Horse Talk: Oral Exams Matter at Every Age
|Does My Horse Need a Dental Exam?|
Owning a horse is a major investment; regular dental exams are the best way to maintain your horse’s good oral health and reduce the risk for many behavioral issues.
A typical dental exam lasts between 30 and 40 minutes, although your horse’s mouth will not be open the entire time. A veterinarian will take breaks to reduce stress and allow your horse to relax.
If your horse is exhibiting symptoms of colic, dropping feed from his mouth, or drooling, your horse may need his teeth floated. Talk to your veterinarian to learn more.
Regular dental care is an important part of equine wellness care. Horses have a hypsodont tooth and an anisognathic jaw conformation. This means that the upper jaw is wider than the lower jaw, an arrangement that maximizes a horse’s chewing efficiency. A horse’s teeth and bite are important for more than just chewing efficiency – the bite is also but also for behavior and training. Many behavioral issues are linked to dental problems, such as equine TMJ.
A young foal typically receives an oral health exam shortly after birth. This includes a brief visual and digital examination of the foal’s bite. A normal bite ensures the foal’s teeth will properly develop into adulthood. Identifying bite abnormalities at an early age is the best way to prevent and correct problems such as parrot mouth or sow mouth.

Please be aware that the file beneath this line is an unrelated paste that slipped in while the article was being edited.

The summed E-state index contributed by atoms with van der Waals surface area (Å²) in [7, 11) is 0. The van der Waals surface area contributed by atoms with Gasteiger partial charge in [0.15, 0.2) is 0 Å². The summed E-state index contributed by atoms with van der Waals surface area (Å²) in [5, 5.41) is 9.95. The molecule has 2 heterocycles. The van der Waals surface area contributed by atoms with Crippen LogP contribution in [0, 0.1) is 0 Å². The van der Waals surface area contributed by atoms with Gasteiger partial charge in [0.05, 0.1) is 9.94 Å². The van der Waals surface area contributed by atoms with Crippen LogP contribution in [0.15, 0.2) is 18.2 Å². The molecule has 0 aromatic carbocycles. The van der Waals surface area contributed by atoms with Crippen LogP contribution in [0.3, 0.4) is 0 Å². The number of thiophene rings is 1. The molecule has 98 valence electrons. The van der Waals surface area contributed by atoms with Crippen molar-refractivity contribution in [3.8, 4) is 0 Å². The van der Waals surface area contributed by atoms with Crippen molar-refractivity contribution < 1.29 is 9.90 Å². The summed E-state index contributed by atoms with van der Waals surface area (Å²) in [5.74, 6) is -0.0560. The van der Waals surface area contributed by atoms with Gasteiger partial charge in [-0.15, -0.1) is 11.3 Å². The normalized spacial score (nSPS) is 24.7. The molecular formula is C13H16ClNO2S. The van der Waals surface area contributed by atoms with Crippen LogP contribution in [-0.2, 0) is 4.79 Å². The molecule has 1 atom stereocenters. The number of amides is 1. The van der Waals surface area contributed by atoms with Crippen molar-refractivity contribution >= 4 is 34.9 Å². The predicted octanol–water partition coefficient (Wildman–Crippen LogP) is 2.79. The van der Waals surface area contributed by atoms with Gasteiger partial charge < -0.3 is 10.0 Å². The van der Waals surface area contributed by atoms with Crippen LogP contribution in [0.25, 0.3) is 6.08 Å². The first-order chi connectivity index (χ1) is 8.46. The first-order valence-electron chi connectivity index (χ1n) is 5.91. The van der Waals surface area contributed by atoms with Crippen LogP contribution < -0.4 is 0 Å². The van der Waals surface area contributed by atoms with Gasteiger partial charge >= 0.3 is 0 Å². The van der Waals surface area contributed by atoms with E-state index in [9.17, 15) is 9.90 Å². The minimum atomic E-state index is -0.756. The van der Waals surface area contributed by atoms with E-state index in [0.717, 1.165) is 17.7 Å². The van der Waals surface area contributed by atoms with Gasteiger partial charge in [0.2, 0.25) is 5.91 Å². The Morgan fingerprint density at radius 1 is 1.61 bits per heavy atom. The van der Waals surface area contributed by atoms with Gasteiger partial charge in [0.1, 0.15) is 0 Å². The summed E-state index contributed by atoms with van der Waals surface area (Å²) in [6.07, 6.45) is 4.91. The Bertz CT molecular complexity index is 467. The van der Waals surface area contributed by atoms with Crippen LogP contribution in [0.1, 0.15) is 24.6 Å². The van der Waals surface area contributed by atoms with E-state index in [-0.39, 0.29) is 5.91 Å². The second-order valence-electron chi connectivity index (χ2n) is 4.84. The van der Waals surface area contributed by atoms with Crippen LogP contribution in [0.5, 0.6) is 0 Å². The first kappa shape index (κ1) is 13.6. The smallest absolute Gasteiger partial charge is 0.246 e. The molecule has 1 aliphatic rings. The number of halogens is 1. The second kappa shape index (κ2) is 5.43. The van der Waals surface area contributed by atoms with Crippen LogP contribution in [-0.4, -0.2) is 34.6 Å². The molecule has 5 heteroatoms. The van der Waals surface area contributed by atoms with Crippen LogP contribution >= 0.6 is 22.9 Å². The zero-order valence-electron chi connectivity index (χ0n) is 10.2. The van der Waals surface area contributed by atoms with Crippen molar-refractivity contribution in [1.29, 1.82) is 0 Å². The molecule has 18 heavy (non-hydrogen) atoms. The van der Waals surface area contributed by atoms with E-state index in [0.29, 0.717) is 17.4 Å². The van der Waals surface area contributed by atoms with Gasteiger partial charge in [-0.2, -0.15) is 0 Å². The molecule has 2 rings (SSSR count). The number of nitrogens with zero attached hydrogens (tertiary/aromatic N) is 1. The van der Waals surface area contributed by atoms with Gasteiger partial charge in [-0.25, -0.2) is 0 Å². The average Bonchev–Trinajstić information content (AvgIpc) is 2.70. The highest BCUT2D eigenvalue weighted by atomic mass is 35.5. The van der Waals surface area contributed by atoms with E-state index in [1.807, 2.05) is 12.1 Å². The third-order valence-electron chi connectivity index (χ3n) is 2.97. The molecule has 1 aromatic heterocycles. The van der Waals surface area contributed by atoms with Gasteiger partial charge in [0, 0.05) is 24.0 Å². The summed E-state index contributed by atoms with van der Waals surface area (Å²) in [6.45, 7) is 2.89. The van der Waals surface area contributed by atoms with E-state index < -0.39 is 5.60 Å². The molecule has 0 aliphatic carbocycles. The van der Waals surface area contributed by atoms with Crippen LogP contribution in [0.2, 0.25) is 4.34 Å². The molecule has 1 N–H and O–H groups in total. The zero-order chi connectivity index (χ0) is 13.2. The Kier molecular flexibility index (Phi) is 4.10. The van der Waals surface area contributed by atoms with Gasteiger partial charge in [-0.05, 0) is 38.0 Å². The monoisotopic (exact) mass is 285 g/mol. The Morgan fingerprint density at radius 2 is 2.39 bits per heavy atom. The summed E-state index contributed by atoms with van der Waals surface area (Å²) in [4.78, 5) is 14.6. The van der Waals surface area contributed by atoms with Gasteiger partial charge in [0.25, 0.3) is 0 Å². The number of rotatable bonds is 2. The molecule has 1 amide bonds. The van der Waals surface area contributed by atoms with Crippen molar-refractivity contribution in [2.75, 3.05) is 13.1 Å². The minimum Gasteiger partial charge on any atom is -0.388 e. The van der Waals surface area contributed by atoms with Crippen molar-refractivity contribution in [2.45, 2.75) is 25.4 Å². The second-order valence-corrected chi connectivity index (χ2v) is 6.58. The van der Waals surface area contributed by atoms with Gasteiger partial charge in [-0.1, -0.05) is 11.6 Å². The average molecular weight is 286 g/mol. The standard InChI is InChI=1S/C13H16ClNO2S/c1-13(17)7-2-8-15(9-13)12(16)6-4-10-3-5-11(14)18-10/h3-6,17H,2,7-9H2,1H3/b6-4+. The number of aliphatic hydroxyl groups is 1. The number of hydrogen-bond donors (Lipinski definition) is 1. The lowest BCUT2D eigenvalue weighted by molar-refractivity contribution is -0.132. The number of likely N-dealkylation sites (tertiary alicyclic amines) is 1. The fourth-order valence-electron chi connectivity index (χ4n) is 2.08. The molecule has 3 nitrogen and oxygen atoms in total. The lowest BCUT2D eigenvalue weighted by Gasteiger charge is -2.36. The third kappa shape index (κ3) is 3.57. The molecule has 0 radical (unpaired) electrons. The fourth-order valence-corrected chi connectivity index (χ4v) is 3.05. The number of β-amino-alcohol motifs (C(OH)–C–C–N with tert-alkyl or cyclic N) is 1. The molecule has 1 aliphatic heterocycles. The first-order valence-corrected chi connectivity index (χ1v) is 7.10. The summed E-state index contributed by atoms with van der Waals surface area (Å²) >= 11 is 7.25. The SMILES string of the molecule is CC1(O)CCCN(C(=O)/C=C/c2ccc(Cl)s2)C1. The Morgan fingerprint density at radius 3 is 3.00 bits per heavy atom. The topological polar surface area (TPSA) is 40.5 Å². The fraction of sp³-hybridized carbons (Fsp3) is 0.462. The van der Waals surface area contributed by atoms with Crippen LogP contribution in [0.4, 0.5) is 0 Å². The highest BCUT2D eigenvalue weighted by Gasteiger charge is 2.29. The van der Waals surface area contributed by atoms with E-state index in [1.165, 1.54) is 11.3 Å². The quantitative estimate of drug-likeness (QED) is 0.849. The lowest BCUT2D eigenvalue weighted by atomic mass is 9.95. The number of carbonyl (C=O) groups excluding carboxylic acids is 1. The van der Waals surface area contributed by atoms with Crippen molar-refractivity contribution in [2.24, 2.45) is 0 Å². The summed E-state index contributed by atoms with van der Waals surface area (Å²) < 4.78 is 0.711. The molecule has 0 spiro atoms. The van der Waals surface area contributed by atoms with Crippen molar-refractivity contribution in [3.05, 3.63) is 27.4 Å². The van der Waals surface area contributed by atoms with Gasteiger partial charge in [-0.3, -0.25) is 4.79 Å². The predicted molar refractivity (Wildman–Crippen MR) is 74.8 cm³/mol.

The frequency with which horses receive oral exams is dependent on several factors. In general, equine veterinarians recommend bi-annual exams until a horse reaches five years of age. The first five years are a critical period for identifying tooth and jaw abnormalities and taking decisive steps to correct these problems.
However, oral care and exams should not be limited to a horse’s first years. Regular oral health exams should be part of every wellness checkup. During this exam, an equine dentist will check a horse’s bite and then file the teeth to keep them smooth and contoured. Filing teeth, also known as “floating a horse’s teeth” eliminates discomfort and pain while chewing, protecting a horse’s hypsodont tooth and an anisognathic jaw conformation. Following a dental exam, horse owners often receive a detailed chart outlining the horse’s mouth and recommendations for follow-up care.
As horses age, a bi-annual oral exam is important for monitoring the health of a horse’s molars and watching for signs of excessive wear. As molars begin to wear out, horses become less efficient in processing and grinding feed. Minor adjustments to a horse’s diet can help prevent excess wear and tear and extend the life of a horse’s molars. Identifying excessive wear and tear as early as possible will allow a veterinarian to design a custom dietary program to suit a horse’s specific wellness needs.
Since a horse’s mouth requires expert care, carefully select a licensed equine veterinarian with experience treating oral health problems to examine your horse.
American Association of Equine Practitioners, “Equine Dental Care.”